Bitcoin’s First Halving Occurred 7 Years Ago

The first Bitcoin (BTC) halving took place 7 years ago on November 28. This was a very important milestone for the Bitcoin network as the reward for miners dropped from 50 BTC per block to 25 BTC per block. The interesting thing about it is that the price of the largest cryptocurrency in the market was just $12 compared to $57,000 at the time of writing. 


Bitcoin’s First Halving Took Place 7 Years Ago

Bitcoin is today celebrating the 7th anniversary of the first halving event. Security expert and Bitcoin supporter Andreas Antonopoulos shared on Facebook this information. Before the first halving event, every single block rewarded miners with 50 BTC. After the halving on November 28, miners started to receive 25 BTC, a 50% reduction. 

The second halving on the Bitcoin network took place on July 9, 2016. The block reward dropped once again by 50% from 25 BTC to 12.5 BTC. At that time, the Bitcoin network had a larger number of users and investors. Nonetheless, it was not yet what it became in recent years. 

The third halving that the Bitcoin network experienced was in May 2020. Bitcoin registered an all-time high in December 2017 of over 20,000 and then it dropped to $3,180 in 2018. In March 2020, with the COVID-19 market sell-off, Bitcoin also briefly dropped below $5,000. Rewards for miners dropped from 12.5 BTC to only 6.25 BTC respecting the 50% decrease every halving. 

The next halving is expected to take place in May 2024. The network would again cut miners’ rewards in half from 6.25 BTC to 3.125 BTC. 

What is a Halving Event and How Does it Work?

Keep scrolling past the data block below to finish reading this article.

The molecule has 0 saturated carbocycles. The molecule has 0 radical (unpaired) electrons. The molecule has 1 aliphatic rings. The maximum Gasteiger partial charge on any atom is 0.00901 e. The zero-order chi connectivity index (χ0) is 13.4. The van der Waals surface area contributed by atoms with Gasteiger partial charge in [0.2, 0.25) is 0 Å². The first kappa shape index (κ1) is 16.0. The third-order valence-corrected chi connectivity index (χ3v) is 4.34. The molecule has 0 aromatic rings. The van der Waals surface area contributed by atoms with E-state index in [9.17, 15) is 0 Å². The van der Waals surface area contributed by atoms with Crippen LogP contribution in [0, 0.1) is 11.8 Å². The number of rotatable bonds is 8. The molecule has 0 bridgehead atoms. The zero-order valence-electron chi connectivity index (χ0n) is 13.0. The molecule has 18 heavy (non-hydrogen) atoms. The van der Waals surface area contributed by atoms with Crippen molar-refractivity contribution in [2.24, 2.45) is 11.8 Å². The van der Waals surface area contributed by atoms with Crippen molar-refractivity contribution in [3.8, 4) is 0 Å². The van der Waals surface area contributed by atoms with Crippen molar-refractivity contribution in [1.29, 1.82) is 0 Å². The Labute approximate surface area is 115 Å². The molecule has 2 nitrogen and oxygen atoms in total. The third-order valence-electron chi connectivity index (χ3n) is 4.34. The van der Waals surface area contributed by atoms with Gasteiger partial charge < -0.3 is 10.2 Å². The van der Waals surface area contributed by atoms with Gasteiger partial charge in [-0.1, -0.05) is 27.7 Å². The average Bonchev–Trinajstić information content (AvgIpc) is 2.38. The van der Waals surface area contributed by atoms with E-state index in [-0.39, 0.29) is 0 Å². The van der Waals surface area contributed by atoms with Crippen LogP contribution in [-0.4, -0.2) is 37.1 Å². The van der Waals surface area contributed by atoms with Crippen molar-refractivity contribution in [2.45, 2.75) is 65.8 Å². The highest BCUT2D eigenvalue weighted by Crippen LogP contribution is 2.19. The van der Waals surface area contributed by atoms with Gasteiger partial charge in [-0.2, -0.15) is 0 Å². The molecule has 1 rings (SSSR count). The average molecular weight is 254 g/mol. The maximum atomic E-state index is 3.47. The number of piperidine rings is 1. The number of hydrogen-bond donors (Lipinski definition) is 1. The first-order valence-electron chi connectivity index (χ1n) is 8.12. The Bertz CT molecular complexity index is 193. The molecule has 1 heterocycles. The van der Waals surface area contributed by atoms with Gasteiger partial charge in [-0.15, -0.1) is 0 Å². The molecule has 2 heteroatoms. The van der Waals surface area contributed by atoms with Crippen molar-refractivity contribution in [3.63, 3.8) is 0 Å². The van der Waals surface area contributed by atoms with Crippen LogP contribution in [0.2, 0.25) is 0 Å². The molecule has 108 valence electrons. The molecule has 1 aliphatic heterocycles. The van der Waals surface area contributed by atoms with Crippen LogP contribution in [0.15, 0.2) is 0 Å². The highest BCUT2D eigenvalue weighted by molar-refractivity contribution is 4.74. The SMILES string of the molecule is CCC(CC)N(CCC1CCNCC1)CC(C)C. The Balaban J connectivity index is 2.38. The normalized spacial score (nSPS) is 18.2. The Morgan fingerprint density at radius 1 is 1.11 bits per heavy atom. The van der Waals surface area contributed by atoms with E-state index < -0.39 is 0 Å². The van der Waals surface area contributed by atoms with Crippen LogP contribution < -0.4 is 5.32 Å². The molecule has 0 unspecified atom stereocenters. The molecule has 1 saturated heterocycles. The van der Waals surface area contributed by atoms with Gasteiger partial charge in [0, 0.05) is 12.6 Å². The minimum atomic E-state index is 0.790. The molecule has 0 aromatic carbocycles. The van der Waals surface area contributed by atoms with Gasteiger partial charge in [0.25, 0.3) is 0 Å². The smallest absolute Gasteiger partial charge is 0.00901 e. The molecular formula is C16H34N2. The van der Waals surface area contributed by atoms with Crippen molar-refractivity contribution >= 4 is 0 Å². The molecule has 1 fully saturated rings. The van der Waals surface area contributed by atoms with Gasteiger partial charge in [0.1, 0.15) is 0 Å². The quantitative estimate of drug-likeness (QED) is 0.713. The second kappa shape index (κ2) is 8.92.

A Bitcoin halving event is a reduction in the rewards that miners receive every single time they find a block. The rewards get cut every 210,000 blocks confirmed by miners, usually every four years, but this can change. 

Halving events are very important for the Bitcoin network as they are very useful to control the total supply of Bitcoin. It is worth taking into consideration that halving events will happen every 210,000 blocks until the year 2140. Nonetheless, over 99% of the 21 million Bitcoin would be already mined by 2032. 

Moreover, technical analysts consider that halving events have a strong impact on the price of Bitcoin as there would be smaller selling pressure from miners. For example, after May 2020’s halving event on the Bitcoin network, the price of this virtual currency started a new bull run to $69,000 in 2021. 

Investors are now waiting for future halving events as this could have a positive effect on the price of the virtual currency. Let’s also not forget that there will only be 21 million Bitcoin ever mined. With a lower new issuance of BTC the price of the cryptocurrency is expected to continue moving higher. At the time of writing, Bitcoin is being traded at $57,000 per coin.

Via: 2Usethebitcoin.com

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